Given that the Kansas City Chiefs had one of the league’s most-difficult schedules in 2021, it would be reasonable for fans to ask, “When does it end?”
Unfortunately, it won’t be any time soon. And on Monday, we got another indicator that the Chiefs will face a very tough schedule in 2022, when a tweet by NFL analytics coder @mrcaseb began making the rounds.
I used the Vegas win totals by @DKSportsbook as well as an estimated 9.5 win total for the Browns to compute the 2022 strength of schedule for each team based on the projected wins of their opponents as of today. pic.twitter.com/k3N9JRGjFv— Sebastian (@mrcaseb) April 4, 2022
As we laid out in these pages during January, we already knew that based on their opponents’ 2021 won-loss records, Kansas City’s 2022 schedule would be the league’s sixth-most difficult gauntlet. But this new calculation — which is based on DraftKings Sportsbook’s over/under wins for each NFL team this season — gives the Chiefs the league’s hardest schedule.
And as the saying goes... it’s not even close.
In this calculation, the difference between Kansas City’s opponent winning record over the second-place Los Angeles Rams is more than twice as much as that of the Rams over the third-place Los Vegas Raiders — which is itself larger than the difference between any other two adjacent teams. In more comparative terms, the Chiefs’ strength-of-schedule is almost a full standard deviation higher than that of the Rams (in other words, almost a full letter grade). For a strength-of-schedule calculation in a parity-driven league, that’s a lot.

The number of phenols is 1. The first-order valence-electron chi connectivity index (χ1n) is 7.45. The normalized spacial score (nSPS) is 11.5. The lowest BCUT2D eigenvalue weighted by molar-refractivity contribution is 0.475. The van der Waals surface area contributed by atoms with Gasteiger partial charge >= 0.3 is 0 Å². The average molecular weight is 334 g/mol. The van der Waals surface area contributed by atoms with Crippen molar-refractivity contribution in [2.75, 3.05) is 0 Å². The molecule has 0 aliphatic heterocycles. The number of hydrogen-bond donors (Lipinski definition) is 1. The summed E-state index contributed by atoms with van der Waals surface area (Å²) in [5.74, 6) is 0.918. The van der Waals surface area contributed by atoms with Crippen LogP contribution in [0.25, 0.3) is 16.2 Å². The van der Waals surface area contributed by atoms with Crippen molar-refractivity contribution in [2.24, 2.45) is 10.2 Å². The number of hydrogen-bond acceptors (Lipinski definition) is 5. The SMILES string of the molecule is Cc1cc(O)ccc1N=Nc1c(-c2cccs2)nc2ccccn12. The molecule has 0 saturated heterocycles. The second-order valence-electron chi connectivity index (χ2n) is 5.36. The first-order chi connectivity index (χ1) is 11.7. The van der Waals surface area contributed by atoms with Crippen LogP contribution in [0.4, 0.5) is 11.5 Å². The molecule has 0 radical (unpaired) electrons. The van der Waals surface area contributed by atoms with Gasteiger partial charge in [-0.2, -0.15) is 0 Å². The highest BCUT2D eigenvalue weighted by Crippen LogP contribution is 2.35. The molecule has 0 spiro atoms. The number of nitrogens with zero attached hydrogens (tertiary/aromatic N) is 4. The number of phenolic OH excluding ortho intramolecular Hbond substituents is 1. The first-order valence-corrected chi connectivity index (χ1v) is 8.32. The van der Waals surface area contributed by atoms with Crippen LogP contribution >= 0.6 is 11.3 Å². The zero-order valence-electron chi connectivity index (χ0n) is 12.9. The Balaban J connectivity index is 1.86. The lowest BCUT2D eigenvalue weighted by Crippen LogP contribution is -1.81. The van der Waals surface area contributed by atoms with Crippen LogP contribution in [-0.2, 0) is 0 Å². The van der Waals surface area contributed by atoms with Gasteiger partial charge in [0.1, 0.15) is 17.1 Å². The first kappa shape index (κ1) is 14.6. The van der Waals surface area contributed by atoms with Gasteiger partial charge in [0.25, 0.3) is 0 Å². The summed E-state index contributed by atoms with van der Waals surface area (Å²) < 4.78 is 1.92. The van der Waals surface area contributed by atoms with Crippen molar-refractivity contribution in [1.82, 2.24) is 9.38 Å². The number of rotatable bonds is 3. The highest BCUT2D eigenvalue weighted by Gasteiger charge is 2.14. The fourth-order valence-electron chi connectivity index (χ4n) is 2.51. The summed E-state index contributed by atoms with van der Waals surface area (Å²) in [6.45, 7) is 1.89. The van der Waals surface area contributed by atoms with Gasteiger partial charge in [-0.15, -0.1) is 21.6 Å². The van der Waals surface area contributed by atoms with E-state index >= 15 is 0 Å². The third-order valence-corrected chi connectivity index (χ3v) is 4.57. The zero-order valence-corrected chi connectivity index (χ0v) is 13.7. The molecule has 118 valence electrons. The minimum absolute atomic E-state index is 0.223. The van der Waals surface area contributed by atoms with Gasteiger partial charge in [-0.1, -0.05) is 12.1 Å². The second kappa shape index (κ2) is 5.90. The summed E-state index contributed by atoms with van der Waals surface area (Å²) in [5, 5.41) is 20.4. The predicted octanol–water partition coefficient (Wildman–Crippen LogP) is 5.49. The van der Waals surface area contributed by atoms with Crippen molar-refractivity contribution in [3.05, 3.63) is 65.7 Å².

But why is it so much different than the rankings from January?
It’s because oddsmakers (like DraftKings) aren’t even trying to predict how many wins each team will have. Instead, they are guessing how the public would predict them. By doing so, they have the best chance to get the same amount of money placed on both sides of every bet — which gives them the greatest profit.
We already knew that on the basis of finishing first in their division last season, the Chiefs would play three games against other first-place finishers — along with playing six games against a division that almost put three teams into the 2021 playoffs. But now, all three of those divisional opponents (not to mention several other teams the Chiefs will play) have made big, splashy moves during the opening weeks of the league year — while the Chiefs traded away their biggest, splashiest receiving threat.
All of that leads to the result of this calculation. If you believe that the balance of power between the Chiefs and their divisional rivals (and the rest of the AFC) will significantly shift because some of these other teams “won” free agency, you won’t have trouble finding others who share that view. And it may even turn out that you (and they) will end up being right.
But whether that balance will actually shift is another question. As another saying goes... that’s why they play the games.